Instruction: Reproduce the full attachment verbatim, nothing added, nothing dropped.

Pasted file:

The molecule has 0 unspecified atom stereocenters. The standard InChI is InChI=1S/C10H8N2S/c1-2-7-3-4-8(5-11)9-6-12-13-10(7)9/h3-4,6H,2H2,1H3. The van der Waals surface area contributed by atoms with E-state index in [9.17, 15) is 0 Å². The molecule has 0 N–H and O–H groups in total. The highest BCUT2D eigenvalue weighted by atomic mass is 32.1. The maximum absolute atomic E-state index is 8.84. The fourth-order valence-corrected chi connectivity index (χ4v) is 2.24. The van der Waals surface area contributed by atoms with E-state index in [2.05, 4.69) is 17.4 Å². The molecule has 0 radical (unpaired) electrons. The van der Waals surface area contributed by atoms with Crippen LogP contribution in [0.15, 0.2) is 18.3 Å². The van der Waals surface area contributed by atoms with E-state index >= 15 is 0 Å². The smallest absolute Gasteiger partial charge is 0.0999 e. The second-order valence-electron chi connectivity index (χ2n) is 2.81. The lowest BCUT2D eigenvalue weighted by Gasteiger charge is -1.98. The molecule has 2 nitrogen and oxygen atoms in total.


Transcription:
The molecule has 0 unspecified atom stereocenters. The standard InChI is InChI=1S/C10H8N2S/c1-2-7-3-4-8(5-11)9-6-12-13-10(7)9/h3-4,6H,2H2,1H3. The van der Waals surface area contributed by atoms with E-state index in [9.17, 15) is 0 Å². The molecule has 0 N–H and O–H groups in total. The highest BCUT2D eigenvalue weighted by atomic mass is 32.1. The maximum absolute atomic E-state index is 8.84. The fourth-order valence-corrected chi connectivity index (χ4v) is 2.24. The van der Waals surface area contributed by atoms with E-state index in [2.05, 4.69) is 17.4 Å². The molecule has 0 radical (unpaired) electrons. The van der Waals surface area contributed by atoms with Crippen LogP contribution in [0.15, 0.2) is 18.3 Å². The van der Waals surface area contributed by atoms with E-state index >= 15 is 0 Å². The smallest absolute Gasteiger partial charge is 0.0999 e. The second-order valence-electron chi connectivity index (χ2n) is 2.81. The lowest BCUT2D eigenvalue weighted by Gasteiger charge is -1.98. The molecule has 2 nitrogen and oxygen atoms in total.